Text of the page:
The song on Side 1, a 27-minute long experiment titled “From the Side Of Man And WomanKind,” is the one Conrad refers to as “my style.”

    “I basically said, ‘Keep an even beat going through the whole thing,’ which is almost impossible,” explained Conrad. The track is a remarkable feat of discipline, the Faust members keeping time and never wavering from their metronome-like march while Conrad’s violin drones overhead. Kind of like The Flicker, it’s a disorienting piece. Some will find it maddening, while others might be tempted to dismiss it as joke art. Meanwhile there are those who sincerely regard it as a powerful, utterly absorbing track.

    Side 2, “From The Side of the Machines,” lasts nearly as long, but features a generally lighter mood. It’s a more dynamic piece, though is still carefully circumscribed within relatively tight parameters of rhythm and melody. The intensity increases as it goes, becoming almost menacing at times. Sosna’s keyboard surfaces about halfway through, mostly mimicking Conrad’s drones while covering everything over with a kind of soft-focus psychedelic patina.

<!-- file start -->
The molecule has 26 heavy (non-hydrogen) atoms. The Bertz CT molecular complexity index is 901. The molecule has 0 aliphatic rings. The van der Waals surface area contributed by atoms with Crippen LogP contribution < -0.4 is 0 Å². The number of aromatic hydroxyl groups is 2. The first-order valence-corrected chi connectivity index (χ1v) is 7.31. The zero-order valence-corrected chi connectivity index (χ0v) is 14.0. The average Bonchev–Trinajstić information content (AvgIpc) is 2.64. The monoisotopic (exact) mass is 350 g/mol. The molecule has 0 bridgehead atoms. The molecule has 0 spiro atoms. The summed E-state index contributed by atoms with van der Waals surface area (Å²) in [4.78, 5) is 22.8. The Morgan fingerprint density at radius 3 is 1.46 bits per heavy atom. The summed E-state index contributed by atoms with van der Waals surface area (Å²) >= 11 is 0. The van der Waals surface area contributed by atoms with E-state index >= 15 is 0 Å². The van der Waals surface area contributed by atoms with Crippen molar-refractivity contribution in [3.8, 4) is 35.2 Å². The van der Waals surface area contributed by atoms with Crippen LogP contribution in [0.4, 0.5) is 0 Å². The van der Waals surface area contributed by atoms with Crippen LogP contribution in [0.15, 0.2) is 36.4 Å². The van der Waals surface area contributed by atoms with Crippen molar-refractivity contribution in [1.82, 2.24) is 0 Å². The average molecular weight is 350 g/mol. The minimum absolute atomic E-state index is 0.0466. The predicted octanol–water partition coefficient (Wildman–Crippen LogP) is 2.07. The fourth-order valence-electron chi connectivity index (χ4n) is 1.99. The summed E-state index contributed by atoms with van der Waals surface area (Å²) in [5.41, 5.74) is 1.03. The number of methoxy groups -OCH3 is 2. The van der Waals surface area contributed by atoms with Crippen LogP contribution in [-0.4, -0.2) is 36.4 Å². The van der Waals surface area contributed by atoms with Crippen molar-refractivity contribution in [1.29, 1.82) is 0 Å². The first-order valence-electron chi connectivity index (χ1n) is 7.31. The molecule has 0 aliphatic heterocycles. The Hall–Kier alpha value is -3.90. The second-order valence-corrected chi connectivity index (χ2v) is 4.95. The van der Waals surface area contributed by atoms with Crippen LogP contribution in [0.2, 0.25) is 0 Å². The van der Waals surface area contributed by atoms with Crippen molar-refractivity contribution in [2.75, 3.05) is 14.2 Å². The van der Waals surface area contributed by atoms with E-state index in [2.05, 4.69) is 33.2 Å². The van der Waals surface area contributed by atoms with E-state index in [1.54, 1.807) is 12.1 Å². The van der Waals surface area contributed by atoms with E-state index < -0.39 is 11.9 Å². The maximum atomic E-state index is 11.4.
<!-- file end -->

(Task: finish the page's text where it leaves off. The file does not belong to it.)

(Bonus tracks of varying length from the same sessions appear on subsequent reissues but don’t introduce anything particularly distinct.)

    Some describe Outside the Dream Syndicate as “meditative” or “hypnotic,” but that’s not the case for me at all. The record just keeps aggressively demanding our attention, forcing us back time and again to focus on the mechanics of the performance.

    This is one of those records that reminds me of Brian Eno’s quote: “Avant-garde music is sort of research music. You’re glad someone’s done it but you don’t necessarily want to listen to it.”

    Even so, like some of Conrad’s hard-to-watch films, Outside the Dream Syndicate is often held up as a signal work in minimalism, drone music, and the eclectic Krautrock genre. Check it out, if you dare.

    Wednesday, March 15, 2017

    Krautrock: Cluster, Sowiesoso (1976)